By Mark Michael
The retired bishops of two Mid-Atlantic dioceses, the Rt. Rev. David Joslin, eighth Bishop of Central New York and the Rt. Rev. Charlie Fuller McNutt Jr., seventh Bishop of Central Pennsylvania, died a day apart, October 24 and 25.
Joslin, 87, was a native of New Jersey, and followed his father into Methodist ministry after graduating from Drew University’s theological school. He became an Episcopalian, and after further study at Episcopal Divinity School, was ordained as a priest in 1965, and served parishes in New Jersey, Delaware, Rhode Island, and Minnesota.
In 1991, he was elected as coadjutor to the Rt. Rev. O’Kelley Whitaker of Central New York, and became bishop diocesan the following year. A few months later, the Rev. Wallace A. Frey, vice president of the House of Deputies and rector of a parish near Syracuse, resigned from the ministry when a sex scandal was revealed. Joslin’s episcopal ministry focused on congregational renewal and ecumenical ministry.
“Bishop Joslin entered his episcopate in Central New York prayerfully and thoughtfully, two traits he brought to his entire tenure. From 1991 through the turn of the century, he was a steady and visionary leader for our diocese,” said the Diocese of Central New York’s 10th bishop, the Rt. Rev. DeDe Duncan-Probe.
“I’m grateful for the ways that Bishop Joslin was faithful in his ministry, especially his support for women in ministry. He lived out his call as a leader with grace and I treasure the conversations we shared and the opportunity I had to know him as a sibling in Christ.”
Joslin stepped down from leading the Diocese of Central New York in 2000, and was appointed as a bishop provisional to steer the Diocese of New Jersey through a difficult transition after the resignation of the Rt. Rev. Joe Morris Doss. A few years later, he moved on to the Diocese of Long Island to oversee a similar process after the retirement of Bishop Orris Walker. He also served for a time as bishop visitor to the Sisters of St. Margaret.
He retired to Westerly, Rhode Island, where he had previously served as a rector for over a decade. The diocesan Cathedral of Saint John closed during his tenure as interim dean, and he assisted with parish visitations. He is survived by his second wife, Missy, and by two children. A Requiem Eucharist celebrating his life and commending him to God will take place at Christ Church, Westerly, at 11 a.m. Saturday, November 4.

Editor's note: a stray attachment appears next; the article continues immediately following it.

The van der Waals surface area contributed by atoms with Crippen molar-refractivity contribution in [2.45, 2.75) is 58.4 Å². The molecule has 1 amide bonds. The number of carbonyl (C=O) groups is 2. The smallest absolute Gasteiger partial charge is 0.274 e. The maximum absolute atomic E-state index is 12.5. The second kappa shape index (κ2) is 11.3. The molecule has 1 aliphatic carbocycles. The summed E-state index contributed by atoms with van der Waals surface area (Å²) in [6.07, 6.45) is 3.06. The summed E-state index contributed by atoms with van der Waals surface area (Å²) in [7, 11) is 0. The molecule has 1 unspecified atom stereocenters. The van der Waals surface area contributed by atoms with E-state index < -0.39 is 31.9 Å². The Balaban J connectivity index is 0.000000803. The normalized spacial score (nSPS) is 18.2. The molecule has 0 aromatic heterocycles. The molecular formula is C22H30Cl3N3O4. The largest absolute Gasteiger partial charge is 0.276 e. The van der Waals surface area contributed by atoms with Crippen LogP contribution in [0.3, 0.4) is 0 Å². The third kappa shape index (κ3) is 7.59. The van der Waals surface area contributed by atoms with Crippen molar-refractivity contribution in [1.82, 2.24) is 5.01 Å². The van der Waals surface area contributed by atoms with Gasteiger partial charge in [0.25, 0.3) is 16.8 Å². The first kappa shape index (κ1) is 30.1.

McNutt, 92, was a native of Charleston, West Virginia. He studied at Washington and Lee and at Virginia Seminary, and was ordained to the priesthood in 1956 by the Rt. Rev. Wilburn Campbell, Bishop of West Virginia.
His early ministry was in the Diocese of Florida, where he served a canon on diocesan staff and led churches in Jacksonville and Tallahassee. He became rector of Trinity Church in Martinsburg, West Virginia, in 1964, where he served on the City Council and led the creation of a housing project for the disabled.
He was elected as bishop coadjutor of the Diocese of Central Pennsylvania in 1980, and succeeded the Rt. Rev. Dean T. Stevenson as diocesan bishop in 1982. During his ministry, the diocese established the St. Barnabas Center for Ministry in Harrisburg, in cooperation with the local synod of the Evangelical Lutheran Church in America, and planted at least two churches that continue in ministry today.
McNutt also expanded and strengthened the diocesan education program now known as the Stevenson School. Under the direction of Dean Sarah Stonesifer Boylan, the school now serves students from more than 20 dioceses, offering training for licensed and ordained ministry, as well as continuing education programs for clergy and laity.
The Rt. Rev. Audrey Scanlan, Bishop of Central Pennsylvania, told TLC she had spoken with two senior clergy in the diocese about McNutt’s ministry.
“Both of them said that Charlie was a ‘pastor first,’ caring for his clergy and recognizing the responsibility that he had to shepherd his people. He was noted as being ‘very much present in the parishes of the diocese,’ traveling across the length and breadth of the diocese in the ‘pre-technology’ (i.e., Zoom) days, understanding the importance of his presence and support.”
After 14 years of episcopal ministry, McNutt resigned and became the Episcopal Church’s chief operating officer, working to improve transparency and bolster confidence in national church leadership in the aftermath of the embezzlement of $1.5 million by church treasurer Ellen Cooke.
McNutt and his wife, Alice, lived in the Harrisburg area in the final decades of his life. He is survived by her and by three children and seven grandchildren.
His funeral is scheduled for 11 a.m. November 25 at St. Stephen’s Cathedral in Harrisburg, Pennsylvania.